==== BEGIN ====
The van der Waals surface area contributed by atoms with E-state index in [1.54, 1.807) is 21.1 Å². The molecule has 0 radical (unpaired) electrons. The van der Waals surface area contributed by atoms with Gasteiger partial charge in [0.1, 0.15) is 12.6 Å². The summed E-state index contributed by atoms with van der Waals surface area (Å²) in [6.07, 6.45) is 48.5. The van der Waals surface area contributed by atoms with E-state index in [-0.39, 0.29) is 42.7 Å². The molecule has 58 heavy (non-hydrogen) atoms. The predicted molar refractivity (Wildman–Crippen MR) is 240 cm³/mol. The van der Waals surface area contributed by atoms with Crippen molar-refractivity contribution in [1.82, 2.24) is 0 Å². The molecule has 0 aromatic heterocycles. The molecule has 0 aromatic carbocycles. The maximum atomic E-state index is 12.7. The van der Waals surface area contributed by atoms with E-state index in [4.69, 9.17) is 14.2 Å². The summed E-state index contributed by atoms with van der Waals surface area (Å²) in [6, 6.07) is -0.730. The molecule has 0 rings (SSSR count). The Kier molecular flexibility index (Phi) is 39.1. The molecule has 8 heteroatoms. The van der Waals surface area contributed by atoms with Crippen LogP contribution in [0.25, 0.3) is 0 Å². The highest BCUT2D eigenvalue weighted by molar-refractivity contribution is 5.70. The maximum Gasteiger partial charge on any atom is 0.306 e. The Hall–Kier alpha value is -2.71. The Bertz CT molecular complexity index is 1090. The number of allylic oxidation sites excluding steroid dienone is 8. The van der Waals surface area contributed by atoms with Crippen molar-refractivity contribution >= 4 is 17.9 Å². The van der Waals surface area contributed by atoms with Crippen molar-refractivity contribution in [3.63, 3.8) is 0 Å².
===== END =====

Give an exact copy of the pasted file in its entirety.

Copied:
The van der Waals surface area contributed by atoms with E-state index in [1.54, 1.807) is 21.1 Å². The molecule has 0 radical (unpaired) electrons. The van der Waals surface area contributed by atoms with Gasteiger partial charge in [0.1, 0.15) is 12.6 Å². The summed E-state index contributed by atoms with van der Waals surface area (Å²) in [6.07, 6.45) is 48.5. The van der Waals surface area contributed by atoms with E-state index in [-0.39, 0.29) is 42.7 Å². The molecule has 58 heavy (non-hydrogen) atoms. The predicted molar refractivity (Wildman–Crippen MR) is 240 cm³/mol. The van der Waals surface area contributed by atoms with Crippen molar-refractivity contribution in [1.82, 2.24) is 0 Å². The molecule has 0 aromatic heterocycles. The molecule has 0 aromatic carbocycles. The maximum atomic E-state index is 12.7. The van der Waals surface area contributed by atoms with E-state index in [4.69, 9.17) is 14.2 Å². The summed E-state index contributed by atoms with van der Waals surface area (Å²) in [6, 6.07) is -0.730. The molecule has 0 rings (SSSR count). The Kier molecular flexibility index (Phi) is 39.1. The molecule has 8 heteroatoms. The van der Waals surface area contributed by atoms with Crippen LogP contribution in [0.25, 0.3) is 0 Å². The highest BCUT2D eigenvalue weighted by molar-refractivity contribution is 5.70. The maximum Gasteiger partial charge on any atom is 0.306 e. The Hall–Kier alpha value is -2.71. The Bertz CT molecular complexity index is 1090. The number of allylic oxidation sites excluding steroid dienone is 8. The van der Waals surface area contributed by atoms with Crippen molar-refractivity contribution >= 4 is 17.9 Å². The van der Waals surface area contributed by atoms with Crippen molar-refractivity contribution in [3.63, 3.8) is 0 Å².